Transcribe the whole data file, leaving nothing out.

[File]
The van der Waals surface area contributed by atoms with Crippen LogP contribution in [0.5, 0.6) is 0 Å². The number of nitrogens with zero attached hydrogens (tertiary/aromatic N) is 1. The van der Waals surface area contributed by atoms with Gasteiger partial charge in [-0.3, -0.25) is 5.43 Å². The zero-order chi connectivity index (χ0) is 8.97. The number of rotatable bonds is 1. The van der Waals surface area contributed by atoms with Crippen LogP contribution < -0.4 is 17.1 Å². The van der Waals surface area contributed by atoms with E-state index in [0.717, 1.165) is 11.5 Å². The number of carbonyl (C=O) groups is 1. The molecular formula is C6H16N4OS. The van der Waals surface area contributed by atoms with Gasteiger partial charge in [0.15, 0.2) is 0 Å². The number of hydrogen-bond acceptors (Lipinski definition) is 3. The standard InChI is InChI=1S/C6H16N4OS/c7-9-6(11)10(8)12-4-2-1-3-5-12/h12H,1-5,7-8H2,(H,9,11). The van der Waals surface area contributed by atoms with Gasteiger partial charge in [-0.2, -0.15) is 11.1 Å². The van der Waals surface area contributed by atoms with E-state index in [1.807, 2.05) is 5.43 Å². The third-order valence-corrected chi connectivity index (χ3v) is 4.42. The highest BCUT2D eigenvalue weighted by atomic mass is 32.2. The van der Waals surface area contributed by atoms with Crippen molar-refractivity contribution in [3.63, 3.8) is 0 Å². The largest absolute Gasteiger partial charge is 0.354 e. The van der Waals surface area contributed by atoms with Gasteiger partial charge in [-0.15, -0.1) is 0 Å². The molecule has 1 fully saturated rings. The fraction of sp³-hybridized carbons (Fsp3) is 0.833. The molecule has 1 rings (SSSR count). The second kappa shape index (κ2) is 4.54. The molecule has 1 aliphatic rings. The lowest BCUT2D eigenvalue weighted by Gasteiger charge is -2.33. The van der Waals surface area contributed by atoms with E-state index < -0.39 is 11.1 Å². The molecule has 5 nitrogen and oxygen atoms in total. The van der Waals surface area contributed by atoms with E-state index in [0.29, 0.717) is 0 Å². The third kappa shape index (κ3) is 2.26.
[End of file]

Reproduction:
The van der Waals surface area contributed by atoms with Crippen LogP contribution in [0.5, 0.6) is 0 Å². The number of nitrogens with zero attached hydrogens (tertiary/aromatic N) is 1. The van der Waals surface area contributed by atoms with Gasteiger partial charge in [-0.3, -0.25) is 5.43 Å². The zero-order chi connectivity index (χ0) is 8.97. The number of rotatable bonds is 1. The van der Waals surface area contributed by atoms with Crippen LogP contribution < -0.4 is 17.1 Å². The van der Waals surface area contributed by atoms with E-state index in [0.717, 1.165) is 11.5 Å². The number of carbonyl (C=O) groups is 1. The molecular formula is C6H16N4OS. The van der Waals surface area contributed by atoms with Gasteiger partial charge in [0.15, 0.2) is 0 Å². The number of hydrogen-bond acceptors (Lipinski definition) is 3. The standard InChI is InChI=1S/C6H16N4OS/c7-9-6(11)10(8)12-4-2-1-3-5-12/h12H,1-5,7-8H2,(H,9,11). The van der Waals surface area contributed by atoms with Gasteiger partial charge in [-0.2, -0.15) is 11.1 Å². The van der Waals surface area contributed by atoms with E-state index in [1.807, 2.05) is 5.43 Å². The third-order valence-corrected chi connectivity index (χ3v) is 4.42. The highest BCUT2D eigenvalue weighted by atomic mass is 32.2. The van der Waals surface area contributed by atoms with Crippen molar-refractivity contribution in [3.63, 3.8) is 0 Å². The largest absolute Gasteiger partial charge is 0.354 e. The van der Waals surface area contributed by atoms with Gasteiger partial charge in [-0.15, -0.1) is 0 Å². The molecule has 1 fully saturated rings. The fraction of sp³-hybridized carbons (Fsp3) is 0.833. The molecule has 1 rings (SSSR count). The second kappa shape index (κ2) is 4.54. The molecule has 1 aliphatic rings. The lowest BCUT2D eigenvalue weighted by Gasteiger charge is -2.33. The van der Waals surface area contributed by atoms with E-state index < -0.39 is 11.1 Å². The molecule has 5 nitrogen and oxygen atoms in total. The van der Waals surface area contributed by atoms with E-state index in [0.29, 0.717) is 0 Å². The third kappa shape index (κ3) is 2.26.